I took Branston for a walk in Culloden Wood this week as a treat as he loves being able to explore new places. We’ve done the short walk there before as it was winter and quite muddy but this time as it has been dry I thought we could do the longer walk.
The wood is located at Culloden which is just a few miles from Inverness and has been managed by the Forestry Commission, who have their Inverness College Scottish School of Forestry sited there, since 1926. The woodland has mostly conifer trees including Douglas Fir, Scots Pine and Norway Spruce but the Forestry Commission plant broadleaved trees such as Birch, Beech and Alder to add to the beauty and conservation of the wood.
The two walks at Culloden Walk are the short Red Walk which is 0.25 miles and the longer Yellow Walk which is 1.5 miles. The Red Walk is an easy walk and the Yellow Walk is rated as moderate although the ground is easy to walk on and only requires a little more effort when walking up an incline.
As we took the Yellow Walk we followed the markers along the path amid the massive Douglas Fir trees to the bridge over the railway track the runs from Inverness to Perth. The old bridge is impressive and obvious it has been there for a great many years. As we walked beside the railway line a passenger train passed by and then shortly after a freight train thundered along the tracks too. The sound was such a contrast to the tranquility it replaced and once faded into the distance the peace returned with no other sound except the songs of the birds.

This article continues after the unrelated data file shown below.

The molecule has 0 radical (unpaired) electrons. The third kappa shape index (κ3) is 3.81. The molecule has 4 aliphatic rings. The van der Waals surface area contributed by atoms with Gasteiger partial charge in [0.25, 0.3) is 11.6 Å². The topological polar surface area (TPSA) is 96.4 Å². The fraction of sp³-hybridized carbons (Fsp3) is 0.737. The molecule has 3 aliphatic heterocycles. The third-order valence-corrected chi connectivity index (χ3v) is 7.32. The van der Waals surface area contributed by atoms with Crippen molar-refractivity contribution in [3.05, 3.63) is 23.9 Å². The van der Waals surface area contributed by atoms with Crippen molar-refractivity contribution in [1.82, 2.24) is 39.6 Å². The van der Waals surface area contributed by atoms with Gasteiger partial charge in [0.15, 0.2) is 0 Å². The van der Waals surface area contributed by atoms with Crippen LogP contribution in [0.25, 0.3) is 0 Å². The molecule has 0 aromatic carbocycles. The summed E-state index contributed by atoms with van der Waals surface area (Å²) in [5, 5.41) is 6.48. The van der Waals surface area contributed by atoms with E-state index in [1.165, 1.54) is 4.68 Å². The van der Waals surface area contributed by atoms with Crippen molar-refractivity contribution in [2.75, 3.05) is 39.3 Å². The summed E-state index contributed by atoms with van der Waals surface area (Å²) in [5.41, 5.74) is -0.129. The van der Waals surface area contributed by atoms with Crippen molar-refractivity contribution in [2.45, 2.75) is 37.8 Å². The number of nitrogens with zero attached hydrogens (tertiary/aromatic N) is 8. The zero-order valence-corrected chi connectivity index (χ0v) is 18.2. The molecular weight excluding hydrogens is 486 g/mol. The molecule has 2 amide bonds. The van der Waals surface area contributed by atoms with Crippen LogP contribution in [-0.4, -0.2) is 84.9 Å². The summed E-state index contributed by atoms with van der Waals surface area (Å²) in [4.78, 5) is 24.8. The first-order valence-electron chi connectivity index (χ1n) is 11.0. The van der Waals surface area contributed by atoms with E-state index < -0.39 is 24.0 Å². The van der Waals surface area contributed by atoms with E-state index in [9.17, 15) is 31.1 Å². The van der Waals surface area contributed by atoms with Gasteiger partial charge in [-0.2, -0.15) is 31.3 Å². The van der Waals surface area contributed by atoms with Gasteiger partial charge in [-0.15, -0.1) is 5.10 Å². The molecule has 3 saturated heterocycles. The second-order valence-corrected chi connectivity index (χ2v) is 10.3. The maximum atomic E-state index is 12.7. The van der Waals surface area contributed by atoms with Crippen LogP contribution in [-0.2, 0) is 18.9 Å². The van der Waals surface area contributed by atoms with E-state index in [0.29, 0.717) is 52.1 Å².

We crossed the bridge over the crossroads and followed the path straight on to St Mary’s Well which is also called the Clootie Well. I’ve walked in the wood next to the Clootie Well at Munlochy on the Black Isle and have posted about it previously. Pagan and Christian traditions merge at St Mary’s Well – legend has it that if you visit on the first Sunday in May to dip your cloot (a rag) in the well and tie it to the tree it will bring you good luck, cure illnesses or keep evil spirits away. The rag has to be made of natural fibres as the the ailments or troubles are transferred to the tree when the rag has rotted away. Non biodegradable material will not rot so the transfer to the tree will never happen.
Further along the path is the Prisoners’ Stone which is almost hidden from view by the trees and dates back to the time of the Battle of Culloden. History states that on 17 April 1746, the day following that of the battle, seventeen Jacobite prisoners were shot by a group of the victorious Government Troops. The ghosts of these Highlanders are alleged to have been seen both here and by St Mary’s Well.
From here we went left and then first right to the railway underpass. Following the road above the houses led back to the car park. A very enjoyable walk but neither of us saw any ghosts!!